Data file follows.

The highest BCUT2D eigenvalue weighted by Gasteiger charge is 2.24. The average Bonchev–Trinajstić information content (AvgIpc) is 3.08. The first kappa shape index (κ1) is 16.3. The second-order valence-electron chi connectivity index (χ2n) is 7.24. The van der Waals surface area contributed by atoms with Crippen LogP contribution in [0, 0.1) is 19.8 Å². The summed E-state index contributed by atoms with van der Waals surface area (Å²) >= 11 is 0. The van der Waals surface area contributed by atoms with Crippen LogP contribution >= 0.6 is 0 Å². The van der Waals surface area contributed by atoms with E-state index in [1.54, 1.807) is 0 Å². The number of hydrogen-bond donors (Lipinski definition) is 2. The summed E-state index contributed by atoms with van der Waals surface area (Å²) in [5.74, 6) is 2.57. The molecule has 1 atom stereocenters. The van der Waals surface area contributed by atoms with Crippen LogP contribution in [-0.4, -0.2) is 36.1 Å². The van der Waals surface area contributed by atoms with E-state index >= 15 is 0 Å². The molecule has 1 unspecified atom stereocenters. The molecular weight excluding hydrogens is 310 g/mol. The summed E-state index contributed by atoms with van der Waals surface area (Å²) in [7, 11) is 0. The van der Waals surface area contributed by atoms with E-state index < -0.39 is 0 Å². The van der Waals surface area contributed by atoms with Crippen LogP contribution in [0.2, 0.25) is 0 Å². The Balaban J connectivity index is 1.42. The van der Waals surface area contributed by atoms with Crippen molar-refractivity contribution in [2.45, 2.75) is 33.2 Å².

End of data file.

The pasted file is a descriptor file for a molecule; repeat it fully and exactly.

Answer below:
The highest BCUT2D eigenvalue weighted by Gasteiger charge is 2.24. The average Bonchev–Trinajstić information content (AvgIpc) is 3.08. The first kappa shape index (κ1) is 16.3. The second-order valence-electron chi connectivity index (χ2n) is 7.24. The van der Waals surface area contributed by atoms with Crippen LogP contribution in [0, 0.1) is 19.8 Å². The summed E-state index contributed by atoms with van der Waals surface area (Å²) >= 11 is 0. The van der Waals surface area contributed by atoms with Crippen LogP contribution >= 0.6 is 0 Å². The van der Waals surface area contributed by atoms with E-state index in [1.54, 1.807) is 0 Å². The number of hydrogen-bond donors (Lipinski definition) is 2. The summed E-state index contributed by atoms with van der Waals surface area (Å²) in [5.74, 6) is 2.57. The molecule has 1 atom stereocenters. The van der Waals surface area contributed by atoms with Crippen LogP contribution in [-0.4, -0.2) is 36.1 Å². The van der Waals surface area contributed by atoms with E-state index >= 15 is 0 Å². The molecule has 1 unspecified atom stereocenters. The molecular weight excluding hydrogens is 310 g/mol. The summed E-state index contributed by atoms with van der Waals surface area (Å²) in [7, 11) is 0. The van der Waals surface area contributed by atoms with E-state index < -0.39 is 0 Å². The van der Waals surface area contributed by atoms with Crippen LogP contribution in [0.2, 0.25) is 0 Å². The Balaban J connectivity index is 1.42. The van der Waals surface area contributed by atoms with Crippen molar-refractivity contribution in [2.45, 2.75) is 33.2 Å².